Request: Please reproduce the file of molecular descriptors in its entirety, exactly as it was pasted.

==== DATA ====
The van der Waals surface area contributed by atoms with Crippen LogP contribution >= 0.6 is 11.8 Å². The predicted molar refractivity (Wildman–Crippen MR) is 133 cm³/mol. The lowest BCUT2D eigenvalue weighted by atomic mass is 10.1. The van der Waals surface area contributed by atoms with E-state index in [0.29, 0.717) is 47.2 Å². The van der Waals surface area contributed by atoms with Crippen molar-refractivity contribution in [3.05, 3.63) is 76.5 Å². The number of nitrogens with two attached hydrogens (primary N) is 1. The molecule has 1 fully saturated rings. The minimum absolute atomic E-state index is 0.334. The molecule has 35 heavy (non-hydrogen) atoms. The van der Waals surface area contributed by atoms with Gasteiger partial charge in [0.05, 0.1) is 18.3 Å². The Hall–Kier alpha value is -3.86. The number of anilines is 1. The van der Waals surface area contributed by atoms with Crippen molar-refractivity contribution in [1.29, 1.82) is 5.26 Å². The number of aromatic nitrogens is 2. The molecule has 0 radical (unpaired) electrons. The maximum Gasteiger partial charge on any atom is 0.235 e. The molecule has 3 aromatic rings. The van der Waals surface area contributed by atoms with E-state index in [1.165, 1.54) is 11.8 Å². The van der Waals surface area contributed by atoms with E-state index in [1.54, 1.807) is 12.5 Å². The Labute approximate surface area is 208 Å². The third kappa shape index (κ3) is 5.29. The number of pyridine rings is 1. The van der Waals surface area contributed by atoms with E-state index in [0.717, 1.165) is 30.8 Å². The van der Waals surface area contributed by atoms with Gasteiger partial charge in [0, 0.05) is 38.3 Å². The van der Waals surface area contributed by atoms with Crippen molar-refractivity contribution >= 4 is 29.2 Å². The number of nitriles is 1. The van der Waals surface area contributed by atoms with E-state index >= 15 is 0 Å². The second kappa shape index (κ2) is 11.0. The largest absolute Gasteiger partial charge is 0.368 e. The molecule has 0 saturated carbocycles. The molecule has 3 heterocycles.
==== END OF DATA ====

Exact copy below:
The van der Waals surface area contributed by atoms with Crippen LogP contribution >= 0.6 is 11.8 Å². The predicted molar refractivity (Wildman–Crippen MR) is 133 cm³/mol. The lowest BCUT2D eigenvalue weighted by atomic mass is 10.1. The van der Waals surface area contributed by atoms with E-state index in [0.29, 0.717) is 47.2 Å². The van der Waals surface area contributed by atoms with Crippen molar-refractivity contribution in [3.05, 3.63) is 76.5 Å². The number of nitrogens with two attached hydrogens (primary N) is 1. The molecule has 1 fully saturated rings. The minimum absolute atomic E-state index is 0.334. The molecule has 35 heavy (non-hydrogen) atoms. The van der Waals surface area contributed by atoms with Gasteiger partial charge in [0.05, 0.1) is 18.3 Å². The Hall–Kier alpha value is -3.86. The number of anilines is 1. The van der Waals surface area contributed by atoms with Crippen molar-refractivity contribution in [1.29, 1.82) is 5.26 Å². The number of aromatic nitrogens is 2. The molecule has 0 radical (unpaired) electrons. The maximum Gasteiger partial charge on any atom is 0.235 e. The molecule has 3 aromatic rings. The van der Waals surface area contributed by atoms with E-state index in [1.165, 1.54) is 11.8 Å². The van der Waals surface area contributed by atoms with E-state index in [1.54, 1.807) is 12.5 Å². The Labute approximate surface area is 208 Å². The third kappa shape index (κ3) is 5.29. The number of pyridine rings is 1. The van der Waals surface area contributed by atoms with E-state index in [0.717, 1.165) is 30.8 Å². The van der Waals surface area contributed by atoms with Gasteiger partial charge in [0, 0.05) is 38.3 Å². The van der Waals surface area contributed by atoms with Crippen molar-refractivity contribution >= 4 is 29.2 Å². The number of nitriles is 1. The van der Waals surface area contributed by atoms with E-state index >= 15 is 0 Å². The second kappa shape index (κ2) is 11.0. The largest absolute Gasteiger partial charge is 0.368 e. The molecule has 0 saturated carbocycles. The molecule has 3 heterocycles.